In a modern perspective there is limited information on mortality by affected coronary vessels assessed by coronary angiography in patients with type 1 diabetes. The aim of the present study was to characterise distribution of coronary artery disease and impact on long-term mortality in patients with type 1 diabetes undergoing coronary angiography.Design
The design of this research was a nationwide population-based cohort study.Methods
Individuals (n = 2776) with type 1 diabetes undergoing coronary angiography 2001–2013 included in the Swedish National Diabetes Registry and Swedish Coronary Angiography and Angioplasty Registry were followed for mortality until 31 December 2013 (mean 7.1 years). In 79% the indication was stable or acute coronary artery disease. Coronary artery disease was categorised into normal (21%), one- (23%), two- (18%), three- (29%) and left main-vessel disease (8%).Results
Mean age was 57 years and 58% were male. Mean diabetes duration was 35 years, glycated haemoglobin was 67 mmol/mol and 44% had normal or one-vessel disease. In multivariate Cox proportional analyses hazard ratio for mortality compared with normal findings was 1.09 (95% confidence interval 0.80–1.48) for one, 1.43 (1.05–1.94) for two, 1.47 (1.10–1.96) for three and 1.90 (1.35–2.68) for left main-vessel disease. Renal failure 2.29 (1.77–2.96) and previous heart failure 1.76 (1.46–2.13) were highly associated with mortality. Standard mortality ratio the first year was 5.55 (4.65–6.56) and decreased to 2.80 (2.18–3.54) after five years.Conclusions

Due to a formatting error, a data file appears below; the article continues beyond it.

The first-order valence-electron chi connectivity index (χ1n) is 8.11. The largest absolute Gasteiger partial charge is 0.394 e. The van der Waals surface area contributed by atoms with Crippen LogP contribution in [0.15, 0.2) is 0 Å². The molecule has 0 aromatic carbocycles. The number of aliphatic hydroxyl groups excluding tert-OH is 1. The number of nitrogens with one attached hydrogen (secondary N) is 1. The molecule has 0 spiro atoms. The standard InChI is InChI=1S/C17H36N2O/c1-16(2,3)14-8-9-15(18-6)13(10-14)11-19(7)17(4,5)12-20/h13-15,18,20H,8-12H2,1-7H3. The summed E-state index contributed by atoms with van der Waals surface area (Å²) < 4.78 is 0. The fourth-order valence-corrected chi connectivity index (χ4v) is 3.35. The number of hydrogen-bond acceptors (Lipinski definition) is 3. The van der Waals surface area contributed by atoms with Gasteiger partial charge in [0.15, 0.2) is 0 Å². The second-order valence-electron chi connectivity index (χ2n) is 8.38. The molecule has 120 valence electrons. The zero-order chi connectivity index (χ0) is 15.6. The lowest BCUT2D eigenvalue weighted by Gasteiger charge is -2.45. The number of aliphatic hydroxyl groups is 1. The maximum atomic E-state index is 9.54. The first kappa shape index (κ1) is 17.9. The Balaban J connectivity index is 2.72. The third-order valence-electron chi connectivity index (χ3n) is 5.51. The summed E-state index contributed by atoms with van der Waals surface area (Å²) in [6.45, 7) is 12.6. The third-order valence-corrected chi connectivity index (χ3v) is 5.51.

In patients with type 1 diabetes referred for coronary angiography mortality is influenced by numbers of affected coronary vessels. The overall mortality rate was higher compared with the general population. These results support early intensive prevention of coronary artery disease in this population.